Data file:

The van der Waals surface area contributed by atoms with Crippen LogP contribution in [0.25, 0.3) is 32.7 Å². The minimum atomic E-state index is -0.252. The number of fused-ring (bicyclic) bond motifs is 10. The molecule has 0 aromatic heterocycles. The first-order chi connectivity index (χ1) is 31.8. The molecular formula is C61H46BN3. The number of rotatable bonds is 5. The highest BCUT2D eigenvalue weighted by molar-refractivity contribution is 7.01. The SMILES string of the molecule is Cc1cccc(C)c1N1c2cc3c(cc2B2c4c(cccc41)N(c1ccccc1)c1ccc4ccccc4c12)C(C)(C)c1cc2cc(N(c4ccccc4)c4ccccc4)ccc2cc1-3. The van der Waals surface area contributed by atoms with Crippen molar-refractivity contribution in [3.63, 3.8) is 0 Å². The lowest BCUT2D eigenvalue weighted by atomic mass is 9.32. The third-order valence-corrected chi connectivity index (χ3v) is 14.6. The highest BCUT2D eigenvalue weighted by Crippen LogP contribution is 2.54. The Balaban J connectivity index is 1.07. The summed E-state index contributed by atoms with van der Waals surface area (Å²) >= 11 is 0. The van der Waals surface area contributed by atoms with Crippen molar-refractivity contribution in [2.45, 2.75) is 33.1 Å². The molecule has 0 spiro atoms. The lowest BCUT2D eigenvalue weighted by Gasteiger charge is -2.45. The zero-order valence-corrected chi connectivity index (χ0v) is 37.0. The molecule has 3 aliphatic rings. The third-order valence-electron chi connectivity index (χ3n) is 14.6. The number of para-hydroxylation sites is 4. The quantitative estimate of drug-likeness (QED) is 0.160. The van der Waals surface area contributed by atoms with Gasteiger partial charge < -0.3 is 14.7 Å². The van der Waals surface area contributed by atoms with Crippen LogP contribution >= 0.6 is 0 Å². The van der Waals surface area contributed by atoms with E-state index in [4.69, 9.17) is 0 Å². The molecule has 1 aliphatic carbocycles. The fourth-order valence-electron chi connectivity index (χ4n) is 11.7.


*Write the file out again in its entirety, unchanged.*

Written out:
The van der Waals surface area contributed by atoms with Crippen LogP contribution in [0.25, 0.3) is 32.7 Å². The minimum atomic E-state index is -0.252. The number of fused-ring (bicyclic) bond motifs is 10. The molecule has 0 aromatic heterocycles. The first-order chi connectivity index (χ1) is 31.8. The molecular formula is C61H46BN3. The number of rotatable bonds is 5. The highest BCUT2D eigenvalue weighted by molar-refractivity contribution is 7.01. The SMILES string of the molecule is Cc1cccc(C)c1N1c2cc3c(cc2B2c4c(cccc41)N(c1ccccc1)c1ccc4ccccc4c12)C(C)(C)c1cc2cc(N(c4ccccc4)c4ccccc4)ccc2cc1-3. The van der Waals surface area contributed by atoms with Crippen molar-refractivity contribution in [3.63, 3.8) is 0 Å². The lowest BCUT2D eigenvalue weighted by atomic mass is 9.32. The third-order valence-corrected chi connectivity index (χ3v) is 14.6. The highest BCUT2D eigenvalue weighted by Crippen LogP contribution is 2.54. The Balaban J connectivity index is 1.07. The summed E-state index contributed by atoms with van der Waals surface area (Å²) >= 11 is 0. The van der Waals surface area contributed by atoms with Crippen molar-refractivity contribution in [2.45, 2.75) is 33.1 Å². The molecule has 0 spiro atoms. The lowest BCUT2D eigenvalue weighted by Gasteiger charge is -2.45. The zero-order valence-corrected chi connectivity index (χ0v) is 37.0. The molecule has 3 aliphatic rings. The third-order valence-electron chi connectivity index (χ3n) is 14.6. The number of para-hydroxylation sites is 4. The quantitative estimate of drug-likeness (QED) is 0.160. The van der Waals surface area contributed by atoms with Gasteiger partial charge < -0.3 is 14.7 Å². The van der Waals surface area contributed by atoms with Crippen LogP contribution >= 0.6 is 0 Å². The van der Waals surface area contributed by atoms with E-state index in [4.69, 9.17) is 0 Å². The molecule has 1 aliphatic carbocycles. The fourth-order valence-electron chi connectivity index (χ4n) is 11.7.